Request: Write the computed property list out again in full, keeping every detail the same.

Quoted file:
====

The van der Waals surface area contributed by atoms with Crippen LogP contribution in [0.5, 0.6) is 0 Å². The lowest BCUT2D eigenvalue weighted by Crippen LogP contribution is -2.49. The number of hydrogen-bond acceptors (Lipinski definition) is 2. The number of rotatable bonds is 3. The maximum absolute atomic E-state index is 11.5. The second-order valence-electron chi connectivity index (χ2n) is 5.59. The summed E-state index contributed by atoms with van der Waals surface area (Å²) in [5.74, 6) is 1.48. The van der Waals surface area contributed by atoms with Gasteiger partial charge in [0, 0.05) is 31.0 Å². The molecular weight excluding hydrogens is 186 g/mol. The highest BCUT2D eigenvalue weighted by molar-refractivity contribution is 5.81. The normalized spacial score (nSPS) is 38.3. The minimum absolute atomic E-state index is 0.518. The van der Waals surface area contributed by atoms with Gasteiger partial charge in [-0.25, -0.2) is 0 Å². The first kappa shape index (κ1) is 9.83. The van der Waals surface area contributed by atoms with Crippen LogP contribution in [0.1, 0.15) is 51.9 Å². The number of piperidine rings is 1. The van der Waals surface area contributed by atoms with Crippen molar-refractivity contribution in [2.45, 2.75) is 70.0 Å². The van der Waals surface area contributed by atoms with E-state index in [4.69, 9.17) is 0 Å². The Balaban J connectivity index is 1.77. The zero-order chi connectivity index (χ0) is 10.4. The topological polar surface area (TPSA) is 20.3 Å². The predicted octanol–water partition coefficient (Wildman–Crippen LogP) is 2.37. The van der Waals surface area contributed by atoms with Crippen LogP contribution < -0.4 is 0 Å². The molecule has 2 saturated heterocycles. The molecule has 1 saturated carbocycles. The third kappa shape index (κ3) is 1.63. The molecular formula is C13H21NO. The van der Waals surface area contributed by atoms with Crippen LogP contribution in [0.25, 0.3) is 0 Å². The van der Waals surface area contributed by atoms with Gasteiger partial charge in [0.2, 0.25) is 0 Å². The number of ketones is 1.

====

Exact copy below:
The van der Waals surface area contributed by atoms with Crippen LogP contribution in [0.5, 0.6) is 0 Å². The lowest BCUT2D eigenvalue weighted by Crippen LogP contribution is -2.49. The number of hydrogen-bond acceptors (Lipinski definition) is 2. The number of rotatable bonds is 3. The maximum absolute atomic E-state index is 11.5. The second-order valence-electron chi connectivity index (χ2n) is 5.59. The summed E-state index contributed by atoms with van der Waals surface area (Å²) in [5.74, 6) is 1.48. The van der Waals surface area contributed by atoms with Gasteiger partial charge in [0, 0.05) is 31.0 Å². The molecular weight excluding hydrogens is 186 g/mol. The highest BCUT2D eigenvalue weighted by molar-refractivity contribution is 5.81. The normalized spacial score (nSPS) is 38.3. The minimum absolute atomic E-state index is 0.518. The van der Waals surface area contributed by atoms with Gasteiger partial charge in [-0.25, -0.2) is 0 Å². The first kappa shape index (κ1) is 9.83. The van der Waals surface area contributed by atoms with Crippen LogP contribution in [0.1, 0.15) is 51.9 Å². The number of piperidine rings is 1. The van der Waals surface area contributed by atoms with Crippen molar-refractivity contribution in [2.45, 2.75) is 70.0 Å². The van der Waals surface area contributed by atoms with E-state index in [4.69, 9.17) is 0 Å². The Balaban J connectivity index is 1.77. The zero-order chi connectivity index (χ0) is 10.4. The topological polar surface area (TPSA) is 20.3 Å². The predicted octanol–water partition coefficient (Wildman–Crippen LogP) is 2.37. The van der Waals surface area contributed by atoms with Crippen LogP contribution < -0.4 is 0 Å². The molecule has 2 saturated heterocycles. The molecule has 1 saturated carbocycles. The third kappa shape index (κ3) is 1.63. The molecular formula is C13H21NO. The van der Waals surface area contributed by atoms with Crippen LogP contribution in [0.25, 0.3) is 0 Å². The van der Waals surface area contributed by atoms with Gasteiger partial charge in [0.2, 0.25) is 0 Å². The number of ketones is 1.